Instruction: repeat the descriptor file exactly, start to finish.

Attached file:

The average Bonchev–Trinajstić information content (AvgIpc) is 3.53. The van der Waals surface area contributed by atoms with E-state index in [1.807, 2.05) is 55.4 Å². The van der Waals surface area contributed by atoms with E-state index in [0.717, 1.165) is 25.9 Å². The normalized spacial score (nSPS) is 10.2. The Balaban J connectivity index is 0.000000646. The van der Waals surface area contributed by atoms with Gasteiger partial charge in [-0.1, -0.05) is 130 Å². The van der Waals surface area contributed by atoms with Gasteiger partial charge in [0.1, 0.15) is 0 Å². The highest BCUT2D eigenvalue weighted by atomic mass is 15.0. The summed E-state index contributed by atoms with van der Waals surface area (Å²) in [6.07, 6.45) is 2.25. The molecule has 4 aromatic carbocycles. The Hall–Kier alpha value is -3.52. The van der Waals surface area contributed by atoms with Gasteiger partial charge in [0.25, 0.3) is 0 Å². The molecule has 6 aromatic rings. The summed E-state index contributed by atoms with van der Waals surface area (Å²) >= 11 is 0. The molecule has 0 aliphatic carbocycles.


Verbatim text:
The average Bonchev–Trinajstić information content (AvgIpc) is 3.53. The van der Waals surface area contributed by atoms with E-state index in [1.807, 2.05) is 55.4 Å². The van der Waals surface area contributed by atoms with E-state index in [0.717, 1.165) is 25.9 Å². The normalized spacial score (nSPS) is 10.2. The Balaban J connectivity index is 0.000000646. The van der Waals surface area contributed by atoms with Gasteiger partial charge in [-0.1, -0.05) is 130 Å². The van der Waals surface area contributed by atoms with Gasteiger partial charge in [0.1, 0.15) is 0 Å². The highest BCUT2D eigenvalue weighted by atomic mass is 15.0. The summed E-state index contributed by atoms with van der Waals surface area (Å²) in [6.07, 6.45) is 2.25. The molecule has 4 aromatic carbocycles. The Hall–Kier alpha value is -3.52. The van der Waals surface area contributed by atoms with Gasteiger partial charge in [0.25, 0.3) is 0 Å². The molecule has 6 aromatic rings. The summed E-state index contributed by atoms with van der Waals surface area (Å²) >= 11 is 0. The molecule has 0 aliphatic carbocycles.